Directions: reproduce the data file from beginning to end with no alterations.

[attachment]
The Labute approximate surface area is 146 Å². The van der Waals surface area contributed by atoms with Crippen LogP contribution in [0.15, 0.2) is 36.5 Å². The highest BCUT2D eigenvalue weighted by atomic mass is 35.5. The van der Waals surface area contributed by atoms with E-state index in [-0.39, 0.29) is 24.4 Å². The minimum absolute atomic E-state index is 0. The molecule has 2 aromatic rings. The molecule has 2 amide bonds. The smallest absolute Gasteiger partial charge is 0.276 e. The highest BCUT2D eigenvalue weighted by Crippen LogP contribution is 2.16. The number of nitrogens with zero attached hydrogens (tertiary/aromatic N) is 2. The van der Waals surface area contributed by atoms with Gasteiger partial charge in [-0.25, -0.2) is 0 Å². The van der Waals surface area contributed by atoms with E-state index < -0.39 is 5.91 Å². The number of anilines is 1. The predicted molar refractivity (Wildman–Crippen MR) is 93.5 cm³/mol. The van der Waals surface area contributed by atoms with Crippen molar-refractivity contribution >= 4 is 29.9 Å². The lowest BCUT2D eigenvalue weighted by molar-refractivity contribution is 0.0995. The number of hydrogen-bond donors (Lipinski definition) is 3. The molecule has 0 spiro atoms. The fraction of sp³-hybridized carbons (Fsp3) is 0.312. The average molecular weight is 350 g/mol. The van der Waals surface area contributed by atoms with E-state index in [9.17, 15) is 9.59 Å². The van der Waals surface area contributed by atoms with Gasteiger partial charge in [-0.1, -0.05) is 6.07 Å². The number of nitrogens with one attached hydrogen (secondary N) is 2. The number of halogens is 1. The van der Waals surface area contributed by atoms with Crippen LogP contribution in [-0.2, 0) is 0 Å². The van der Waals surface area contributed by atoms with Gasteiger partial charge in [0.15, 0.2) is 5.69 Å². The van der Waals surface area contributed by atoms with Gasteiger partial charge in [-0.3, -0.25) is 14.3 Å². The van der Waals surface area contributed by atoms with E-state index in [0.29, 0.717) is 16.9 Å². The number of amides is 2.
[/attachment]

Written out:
The Labute approximate surface area is 146 Å². The van der Waals surface area contributed by atoms with Crippen LogP contribution in [0.15, 0.2) is 36.5 Å². The highest BCUT2D eigenvalue weighted by atomic mass is 35.5. The van der Waals surface area contributed by atoms with E-state index in [-0.39, 0.29) is 24.4 Å². The minimum absolute atomic E-state index is 0. The molecule has 2 aromatic rings. The molecule has 2 amide bonds. The smallest absolute Gasteiger partial charge is 0.276 e. The highest BCUT2D eigenvalue weighted by Crippen LogP contribution is 2.16. The number of nitrogens with zero attached hydrogens (tertiary/aromatic N) is 2. The van der Waals surface area contributed by atoms with Gasteiger partial charge in [-0.25, -0.2) is 0 Å². The van der Waals surface area contributed by atoms with E-state index < -0.39 is 5.91 Å². The number of anilines is 1. The predicted molar refractivity (Wildman–Crippen MR) is 93.5 cm³/mol. The van der Waals surface area contributed by atoms with Crippen molar-refractivity contribution >= 4 is 29.9 Å². The lowest BCUT2D eigenvalue weighted by molar-refractivity contribution is 0.0995. The number of hydrogen-bond donors (Lipinski definition) is 3. The molecule has 0 spiro atoms. The fraction of sp³-hybridized carbons (Fsp3) is 0.312. The average molecular weight is 350 g/mol. The van der Waals surface area contributed by atoms with E-state index in [9.17, 15) is 9.59 Å². The van der Waals surface area contributed by atoms with Gasteiger partial charge in [-0.1, -0.05) is 6.07 Å². The number of nitrogens with one attached hydrogen (secondary N) is 2. The number of halogens is 1. The van der Waals surface area contributed by atoms with Crippen LogP contribution in [-0.2, 0) is 0 Å². The van der Waals surface area contributed by atoms with Gasteiger partial charge in [0.15, 0.2) is 5.69 Å². The van der Waals surface area contributed by atoms with Gasteiger partial charge in [-0.3, -0.25) is 14.3 Å². The van der Waals surface area contributed by atoms with E-state index in [0.29, 0.717) is 16.9 Å². The number of amides is 2.